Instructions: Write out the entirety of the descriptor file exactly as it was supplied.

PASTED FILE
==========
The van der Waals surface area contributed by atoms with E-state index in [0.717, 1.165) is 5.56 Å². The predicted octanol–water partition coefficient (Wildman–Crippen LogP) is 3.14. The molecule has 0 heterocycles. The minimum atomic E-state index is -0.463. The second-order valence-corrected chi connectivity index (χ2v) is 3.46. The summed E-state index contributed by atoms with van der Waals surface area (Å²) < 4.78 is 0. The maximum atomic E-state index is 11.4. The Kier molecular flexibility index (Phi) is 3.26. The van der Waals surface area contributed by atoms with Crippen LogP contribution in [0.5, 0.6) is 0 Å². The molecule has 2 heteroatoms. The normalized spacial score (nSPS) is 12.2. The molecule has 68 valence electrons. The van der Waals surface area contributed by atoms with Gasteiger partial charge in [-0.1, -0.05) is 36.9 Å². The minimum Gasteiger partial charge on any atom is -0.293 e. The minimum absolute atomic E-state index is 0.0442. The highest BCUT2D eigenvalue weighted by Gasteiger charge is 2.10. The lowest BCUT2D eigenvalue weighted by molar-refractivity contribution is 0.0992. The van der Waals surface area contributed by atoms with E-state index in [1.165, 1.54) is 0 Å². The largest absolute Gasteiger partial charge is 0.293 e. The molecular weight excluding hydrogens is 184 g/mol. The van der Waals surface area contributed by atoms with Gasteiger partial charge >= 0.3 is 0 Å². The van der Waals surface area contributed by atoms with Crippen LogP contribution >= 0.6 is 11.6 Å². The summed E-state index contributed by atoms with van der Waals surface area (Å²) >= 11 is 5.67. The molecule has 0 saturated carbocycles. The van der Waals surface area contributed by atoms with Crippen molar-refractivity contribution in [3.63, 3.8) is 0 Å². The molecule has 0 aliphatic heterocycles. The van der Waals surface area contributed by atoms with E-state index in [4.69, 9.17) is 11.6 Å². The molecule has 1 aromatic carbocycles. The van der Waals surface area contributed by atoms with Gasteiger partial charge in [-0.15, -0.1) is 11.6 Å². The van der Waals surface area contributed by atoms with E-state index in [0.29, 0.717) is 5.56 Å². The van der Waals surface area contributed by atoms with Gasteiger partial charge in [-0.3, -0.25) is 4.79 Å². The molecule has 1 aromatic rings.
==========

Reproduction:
The van der Waals surface area contributed by atoms with E-state index in [0.717, 1.165) is 5.56 Å². The predicted octanol–water partition coefficient (Wildman–Crippen LogP) is 3.14. The molecule has 0 heterocycles. The minimum atomic E-state index is -0.463. The second-order valence-corrected chi connectivity index (χ2v) is 3.46. The summed E-state index contributed by atoms with van der Waals surface area (Å²) < 4.78 is 0. The maximum atomic E-state index is 11.4. The Kier molecular flexibility index (Phi) is 3.26. The van der Waals surface area contributed by atoms with Crippen LogP contribution in [0.5, 0.6) is 0 Å². The molecule has 2 heteroatoms. The normalized spacial score (nSPS) is 12.2. The molecule has 68 valence electrons. The van der Waals surface area contributed by atoms with Gasteiger partial charge in [-0.1, -0.05) is 36.9 Å². The minimum Gasteiger partial charge on any atom is -0.293 e. The minimum absolute atomic E-state index is 0.0442. The highest BCUT2D eigenvalue weighted by Gasteiger charge is 2.10. The lowest BCUT2D eigenvalue weighted by molar-refractivity contribution is 0.0992. The van der Waals surface area contributed by atoms with E-state index in [1.165, 1.54) is 0 Å². The largest absolute Gasteiger partial charge is 0.293 e. The molecular weight excluding hydrogens is 184 g/mol. The van der Waals surface area contributed by atoms with Gasteiger partial charge >= 0.3 is 0 Å². The van der Waals surface area contributed by atoms with Crippen LogP contribution >= 0.6 is 11.6 Å². The summed E-state index contributed by atoms with van der Waals surface area (Å²) >= 11 is 5.67. The molecule has 0 saturated carbocycles. The van der Waals surface area contributed by atoms with Crippen molar-refractivity contribution in [3.63, 3.8) is 0 Å². The molecule has 0 aliphatic heterocycles. The van der Waals surface area contributed by atoms with E-state index in [4.69, 9.17) is 11.6 Å². The molecule has 1 aromatic carbocycles. The van der Waals surface area contributed by atoms with Gasteiger partial charge in [-0.15, -0.1) is 11.6 Å². The van der Waals surface area contributed by atoms with E-state index in [0.29, 0.717) is 5.56 Å². The van der Waals surface area contributed by atoms with Gasteiger partial charge in [-0.3, -0.25) is 4.79 Å². The molecule has 1 aromatic rings.